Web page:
Is Your Business Ready For The Sharing Economy?

In an economy driven by collaboration, customers have already caught on--think Airbnb, Spotify, or Uber. But it's not just for users: the model is fundamentally changing the way business--and businesses--work.

From finding places to stay on vacation with Airbnb to snagging a ride with Uber, the collaborative economy model has focused primarily on consumers so far. Yet, the industry, which is estimated to be valued at over $26 billion, is already challenging standard notions of business. While most assume that big companies will find the collaborative economy too risky, too unstable, or too unorthodox, that hasn’t stopped companies in fields like graphic design, software development, and even outsourced back-office services from shattering these preconceptions and proving the viability of the model for the world's largest and most influential brands.

So why are companies like Visa and Microsoft turning to the collaborative economy? Simply put, in many cases, companies using the collaborative economy model produce the highest-quality results while simultaneously cutting down on turnaround time and cost. Below are several reasons why the collaborative economy has had a pull on top-tier brands.

Access to More Options

One of the biggest strains on productivity and customer satisfaction in any market is a lack of access to the full range of available options. Whether it be choosing the best advertising firm, finding a web designer, or identifying the perfect creative talent for a new infographic, the selection process is often so limited by geography and awareness that the match is less about finding the perfect fit, and more about making the best of what's available.

The collaborative economy, and the marketplaces through which it runs, help solve this problem by aggregating thousands of potential matches in one, central online location. Working online eliminates geographic concerns and places the emphasis squarely on achieving the ideal fit. Marketplaces employ advanced algorithms to help filter vast amounts of information so that each individual can find the best match possible, regardless of how much they know about the market. Additionally, smart-matching technologies give customers the ability to search through a potential vendor's history, making viewing past work, reviews, and other critical information fast and easy.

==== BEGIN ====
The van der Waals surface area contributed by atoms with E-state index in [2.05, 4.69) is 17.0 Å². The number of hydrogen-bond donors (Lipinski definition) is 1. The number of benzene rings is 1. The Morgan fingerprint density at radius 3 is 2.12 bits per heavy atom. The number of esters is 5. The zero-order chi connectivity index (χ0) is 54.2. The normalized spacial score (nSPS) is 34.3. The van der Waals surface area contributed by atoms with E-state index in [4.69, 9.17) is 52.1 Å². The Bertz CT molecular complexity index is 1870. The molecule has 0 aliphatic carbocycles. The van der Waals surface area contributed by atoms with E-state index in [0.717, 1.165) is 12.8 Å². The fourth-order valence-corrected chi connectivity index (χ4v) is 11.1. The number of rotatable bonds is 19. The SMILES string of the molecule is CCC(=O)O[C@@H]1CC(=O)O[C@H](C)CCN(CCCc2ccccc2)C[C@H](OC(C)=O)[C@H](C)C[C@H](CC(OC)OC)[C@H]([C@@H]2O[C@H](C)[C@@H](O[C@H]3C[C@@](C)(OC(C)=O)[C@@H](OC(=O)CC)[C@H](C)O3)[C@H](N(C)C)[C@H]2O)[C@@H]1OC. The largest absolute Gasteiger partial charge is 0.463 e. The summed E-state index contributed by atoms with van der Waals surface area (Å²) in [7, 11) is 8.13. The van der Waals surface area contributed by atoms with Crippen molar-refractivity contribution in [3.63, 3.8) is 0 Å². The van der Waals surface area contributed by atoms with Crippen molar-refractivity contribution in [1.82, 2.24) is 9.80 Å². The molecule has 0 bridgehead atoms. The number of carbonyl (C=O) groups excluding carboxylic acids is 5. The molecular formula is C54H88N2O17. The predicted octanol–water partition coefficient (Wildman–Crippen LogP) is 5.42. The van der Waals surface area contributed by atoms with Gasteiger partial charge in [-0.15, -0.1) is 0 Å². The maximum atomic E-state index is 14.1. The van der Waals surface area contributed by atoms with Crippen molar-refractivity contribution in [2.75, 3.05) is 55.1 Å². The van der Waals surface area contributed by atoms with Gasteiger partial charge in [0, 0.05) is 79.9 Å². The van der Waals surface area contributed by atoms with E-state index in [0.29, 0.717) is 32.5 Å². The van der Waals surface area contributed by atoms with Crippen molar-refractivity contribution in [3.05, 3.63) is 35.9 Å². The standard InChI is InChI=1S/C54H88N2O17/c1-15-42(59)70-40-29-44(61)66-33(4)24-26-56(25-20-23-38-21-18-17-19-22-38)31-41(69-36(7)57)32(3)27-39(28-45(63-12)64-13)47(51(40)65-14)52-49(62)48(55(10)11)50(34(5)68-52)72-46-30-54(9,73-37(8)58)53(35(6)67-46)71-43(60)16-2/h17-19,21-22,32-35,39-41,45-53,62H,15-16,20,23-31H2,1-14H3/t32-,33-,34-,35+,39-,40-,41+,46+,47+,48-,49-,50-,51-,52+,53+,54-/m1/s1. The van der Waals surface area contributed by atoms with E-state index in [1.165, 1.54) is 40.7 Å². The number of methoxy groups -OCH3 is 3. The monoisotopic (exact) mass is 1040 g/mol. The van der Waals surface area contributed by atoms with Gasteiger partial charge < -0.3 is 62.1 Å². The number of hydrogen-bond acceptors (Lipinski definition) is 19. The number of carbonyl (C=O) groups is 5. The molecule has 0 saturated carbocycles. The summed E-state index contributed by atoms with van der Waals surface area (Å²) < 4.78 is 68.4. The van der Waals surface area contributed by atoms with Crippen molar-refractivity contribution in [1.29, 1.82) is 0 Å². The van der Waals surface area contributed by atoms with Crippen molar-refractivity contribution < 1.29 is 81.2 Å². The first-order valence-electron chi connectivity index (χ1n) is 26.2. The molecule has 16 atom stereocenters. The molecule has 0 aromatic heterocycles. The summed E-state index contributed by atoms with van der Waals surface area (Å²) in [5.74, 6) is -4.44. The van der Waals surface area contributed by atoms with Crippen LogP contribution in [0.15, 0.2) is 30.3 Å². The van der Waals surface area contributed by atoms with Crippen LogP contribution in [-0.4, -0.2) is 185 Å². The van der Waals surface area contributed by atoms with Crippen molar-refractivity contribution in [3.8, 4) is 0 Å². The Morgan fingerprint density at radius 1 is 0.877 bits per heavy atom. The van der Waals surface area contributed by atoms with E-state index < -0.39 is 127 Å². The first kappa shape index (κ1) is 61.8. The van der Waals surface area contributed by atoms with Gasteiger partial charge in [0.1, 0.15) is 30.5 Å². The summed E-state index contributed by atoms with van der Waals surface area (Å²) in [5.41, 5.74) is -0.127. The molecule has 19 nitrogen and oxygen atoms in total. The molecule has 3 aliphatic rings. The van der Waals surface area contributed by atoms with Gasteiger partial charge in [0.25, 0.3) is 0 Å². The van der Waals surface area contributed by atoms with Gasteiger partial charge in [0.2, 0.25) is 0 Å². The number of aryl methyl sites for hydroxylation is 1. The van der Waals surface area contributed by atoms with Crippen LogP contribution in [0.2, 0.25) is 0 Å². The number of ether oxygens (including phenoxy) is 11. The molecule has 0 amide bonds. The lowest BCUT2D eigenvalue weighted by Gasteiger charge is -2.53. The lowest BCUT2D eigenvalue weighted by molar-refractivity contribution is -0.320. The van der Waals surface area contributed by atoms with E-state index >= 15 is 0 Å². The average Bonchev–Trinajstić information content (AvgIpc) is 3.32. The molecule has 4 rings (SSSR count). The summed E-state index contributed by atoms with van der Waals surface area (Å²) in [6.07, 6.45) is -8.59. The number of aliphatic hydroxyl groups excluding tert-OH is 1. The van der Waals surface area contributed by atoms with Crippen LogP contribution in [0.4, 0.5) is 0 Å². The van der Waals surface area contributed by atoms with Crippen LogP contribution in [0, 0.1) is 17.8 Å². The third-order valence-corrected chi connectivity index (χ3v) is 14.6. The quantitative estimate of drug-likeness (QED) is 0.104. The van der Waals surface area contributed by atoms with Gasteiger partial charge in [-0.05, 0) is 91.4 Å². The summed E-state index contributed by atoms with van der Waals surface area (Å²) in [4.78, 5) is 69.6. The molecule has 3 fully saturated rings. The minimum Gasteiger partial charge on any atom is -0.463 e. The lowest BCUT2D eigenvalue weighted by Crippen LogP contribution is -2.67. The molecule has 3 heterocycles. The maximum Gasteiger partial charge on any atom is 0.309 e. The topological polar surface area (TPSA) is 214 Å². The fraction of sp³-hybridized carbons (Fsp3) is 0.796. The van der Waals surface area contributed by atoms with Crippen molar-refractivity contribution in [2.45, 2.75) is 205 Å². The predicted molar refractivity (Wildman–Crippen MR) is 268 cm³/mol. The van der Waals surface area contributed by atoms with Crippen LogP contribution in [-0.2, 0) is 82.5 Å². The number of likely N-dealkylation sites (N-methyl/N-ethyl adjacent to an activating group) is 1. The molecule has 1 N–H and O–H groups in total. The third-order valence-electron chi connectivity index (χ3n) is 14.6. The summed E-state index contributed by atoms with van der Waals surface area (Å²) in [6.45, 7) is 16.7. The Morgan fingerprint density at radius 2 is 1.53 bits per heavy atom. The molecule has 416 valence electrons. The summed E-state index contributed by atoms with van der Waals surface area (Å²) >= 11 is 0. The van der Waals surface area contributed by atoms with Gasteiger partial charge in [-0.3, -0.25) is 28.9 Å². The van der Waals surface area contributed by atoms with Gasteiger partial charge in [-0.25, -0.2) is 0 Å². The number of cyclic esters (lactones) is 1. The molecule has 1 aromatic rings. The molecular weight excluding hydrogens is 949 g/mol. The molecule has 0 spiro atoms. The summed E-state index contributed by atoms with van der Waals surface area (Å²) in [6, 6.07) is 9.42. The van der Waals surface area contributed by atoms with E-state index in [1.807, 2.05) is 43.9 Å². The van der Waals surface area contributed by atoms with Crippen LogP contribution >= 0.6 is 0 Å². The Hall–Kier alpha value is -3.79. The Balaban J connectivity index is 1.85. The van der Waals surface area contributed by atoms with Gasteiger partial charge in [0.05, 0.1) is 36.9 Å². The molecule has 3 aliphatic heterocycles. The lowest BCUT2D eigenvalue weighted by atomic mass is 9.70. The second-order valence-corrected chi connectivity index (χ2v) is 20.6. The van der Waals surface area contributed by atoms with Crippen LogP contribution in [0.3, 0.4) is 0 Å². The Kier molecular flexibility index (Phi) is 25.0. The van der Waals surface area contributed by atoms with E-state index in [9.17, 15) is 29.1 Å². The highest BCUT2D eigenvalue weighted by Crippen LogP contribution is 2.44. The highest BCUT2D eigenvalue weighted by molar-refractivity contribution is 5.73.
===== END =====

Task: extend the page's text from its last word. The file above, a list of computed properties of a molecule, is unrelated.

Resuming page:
The chances of finding the talent you need to complete a task are much higher than if you just consulted your address book, asked for recommendations, or relied on an agency. And a true marketplace goes both ways. Take Uber for example, which insists that both drivers and passengers rate each other before they can complete a transaction. In this way people are rewarded for a job well done, providing a natural performance incentive that raises the quality of the marketplace.

The Process Is More Nimble And Costs Are Guaranteed

In a standard search, once a marketing manager for example has gone through the arduous process of selecting an agency or freelancer, it's a long process to start over if difficulties arise. At best, the marketing team needs to find another designer or agency, all while wasting valuable time, money and effort. Collaborative marketplaces already help mitigate this result with their smart matching capabilities, but the guarantees, like switching designers at no additional cost, provided by some can provide peace of mind and greater willingness to consider new and innovative ideas.

The collaborative economy is nimble. With its greater supply, a marketplace can provide creatives with extremely specialized skills. In fact, the ability to offer specialists, where one might have settled for a generalist in the past, is one way the collaborative economy is able to deliver higher value to those that participate in it.